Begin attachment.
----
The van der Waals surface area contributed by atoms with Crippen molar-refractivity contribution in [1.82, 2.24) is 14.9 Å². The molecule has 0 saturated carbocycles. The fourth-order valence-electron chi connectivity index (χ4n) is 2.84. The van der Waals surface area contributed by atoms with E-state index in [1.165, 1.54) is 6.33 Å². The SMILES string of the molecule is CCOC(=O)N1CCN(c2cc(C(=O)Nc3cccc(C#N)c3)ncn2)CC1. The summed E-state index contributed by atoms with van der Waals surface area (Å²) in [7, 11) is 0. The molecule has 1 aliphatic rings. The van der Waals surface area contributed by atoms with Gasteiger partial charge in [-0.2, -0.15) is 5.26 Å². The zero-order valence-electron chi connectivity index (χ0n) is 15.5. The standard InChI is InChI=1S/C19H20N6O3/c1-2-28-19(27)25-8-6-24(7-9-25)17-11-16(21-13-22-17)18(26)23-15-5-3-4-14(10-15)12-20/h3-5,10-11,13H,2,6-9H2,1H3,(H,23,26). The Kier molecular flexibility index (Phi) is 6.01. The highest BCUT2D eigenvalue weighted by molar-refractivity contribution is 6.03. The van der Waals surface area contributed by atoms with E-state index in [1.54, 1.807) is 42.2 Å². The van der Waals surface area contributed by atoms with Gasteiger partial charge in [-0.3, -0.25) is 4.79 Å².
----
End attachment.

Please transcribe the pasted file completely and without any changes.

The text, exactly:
The van der Waals surface area contributed by atoms with Crippen molar-refractivity contribution in [1.82, 2.24) is 14.9 Å². The molecule has 0 saturated carbocycles. The fourth-order valence-electron chi connectivity index (χ4n) is 2.84. The van der Waals surface area contributed by atoms with E-state index in [1.165, 1.54) is 6.33 Å². The SMILES string of the molecule is CCOC(=O)N1CCN(c2cc(C(=O)Nc3cccc(C#N)c3)ncn2)CC1. The summed E-state index contributed by atoms with van der Waals surface area (Å²) in [7, 11) is 0. The molecule has 1 aliphatic rings. The van der Waals surface area contributed by atoms with Gasteiger partial charge in [-0.2, -0.15) is 5.26 Å². The zero-order valence-electron chi connectivity index (χ0n) is 15.5. The standard InChI is InChI=1S/C19H20N6O3/c1-2-28-19(27)25-8-6-24(7-9-25)17-11-16(21-13-22-17)18(26)23-15-5-3-4-14(10-15)12-20/h3-5,10-11,13H,2,6-9H2,1H3,(H,23,26). The Kier molecular flexibility index (Phi) is 6.01. The highest BCUT2D eigenvalue weighted by molar-refractivity contribution is 6.03. The van der Waals surface area contributed by atoms with E-state index in [1.54, 1.807) is 42.2 Å². The van der Waals surface area contributed by atoms with Gasteiger partial charge in [-0.3, -0.25) is 4.79 Å².